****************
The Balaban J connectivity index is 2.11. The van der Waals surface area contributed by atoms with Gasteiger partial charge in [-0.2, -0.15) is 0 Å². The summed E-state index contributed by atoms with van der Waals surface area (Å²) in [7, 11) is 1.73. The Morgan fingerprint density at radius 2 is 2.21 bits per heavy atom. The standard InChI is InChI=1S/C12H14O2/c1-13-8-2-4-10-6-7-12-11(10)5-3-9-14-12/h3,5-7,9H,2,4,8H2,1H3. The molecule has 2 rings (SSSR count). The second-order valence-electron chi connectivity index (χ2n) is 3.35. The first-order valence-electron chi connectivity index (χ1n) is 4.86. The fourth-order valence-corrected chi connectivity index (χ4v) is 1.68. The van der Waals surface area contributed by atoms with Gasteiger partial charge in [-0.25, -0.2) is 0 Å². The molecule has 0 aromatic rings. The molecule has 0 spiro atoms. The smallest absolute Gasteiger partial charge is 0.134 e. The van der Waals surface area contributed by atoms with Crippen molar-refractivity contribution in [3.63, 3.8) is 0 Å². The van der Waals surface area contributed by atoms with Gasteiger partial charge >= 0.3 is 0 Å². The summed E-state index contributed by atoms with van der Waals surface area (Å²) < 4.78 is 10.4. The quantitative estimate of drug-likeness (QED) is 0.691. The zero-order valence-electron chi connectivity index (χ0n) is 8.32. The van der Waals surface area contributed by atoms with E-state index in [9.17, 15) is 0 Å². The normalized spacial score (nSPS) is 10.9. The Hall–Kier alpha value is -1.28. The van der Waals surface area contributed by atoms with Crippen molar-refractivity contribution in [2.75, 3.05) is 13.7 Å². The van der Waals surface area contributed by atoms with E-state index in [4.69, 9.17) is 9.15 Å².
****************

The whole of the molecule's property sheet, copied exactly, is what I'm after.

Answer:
The Balaban J connectivity index is 2.11. The van der Waals surface area contributed by atoms with Gasteiger partial charge in [-0.2, -0.15) is 0 Å². The summed E-state index contributed by atoms with van der Waals surface area (Å²) in [7, 11) is 1.73. The Morgan fingerprint density at radius 2 is 2.21 bits per heavy atom. The standard InChI is InChI=1S/C12H14O2/c1-13-8-2-4-10-6-7-12-11(10)5-3-9-14-12/h3,5-7,9H,2,4,8H2,1H3. The molecule has 2 rings (SSSR count). The second-order valence-electron chi connectivity index (χ2n) is 3.35. The first-order valence-electron chi connectivity index (χ1n) is 4.86. The fourth-order valence-corrected chi connectivity index (χ4v) is 1.68. The van der Waals surface area contributed by atoms with Gasteiger partial charge in [-0.25, -0.2) is 0 Å². The molecule has 0 aromatic rings. The molecule has 0 spiro atoms. The smallest absolute Gasteiger partial charge is 0.134 e. The van der Waals surface area contributed by atoms with Crippen molar-refractivity contribution in [3.63, 3.8) is 0 Å². The van der Waals surface area contributed by atoms with Gasteiger partial charge >= 0.3 is 0 Å². The summed E-state index contributed by atoms with van der Waals surface area (Å²) < 4.78 is 10.4. The quantitative estimate of drug-likeness (QED) is 0.691. The zero-order valence-electron chi connectivity index (χ0n) is 8.32. The van der Waals surface area contributed by atoms with E-state index in [9.17, 15) is 0 Å². The normalized spacial score (nSPS) is 10.9. The Hall–Kier alpha value is -1.28. The van der Waals surface area contributed by atoms with Crippen molar-refractivity contribution in [2.75, 3.05) is 13.7 Å². The van der Waals surface area contributed by atoms with E-state index in [4.69, 9.17) is 9.15 Å².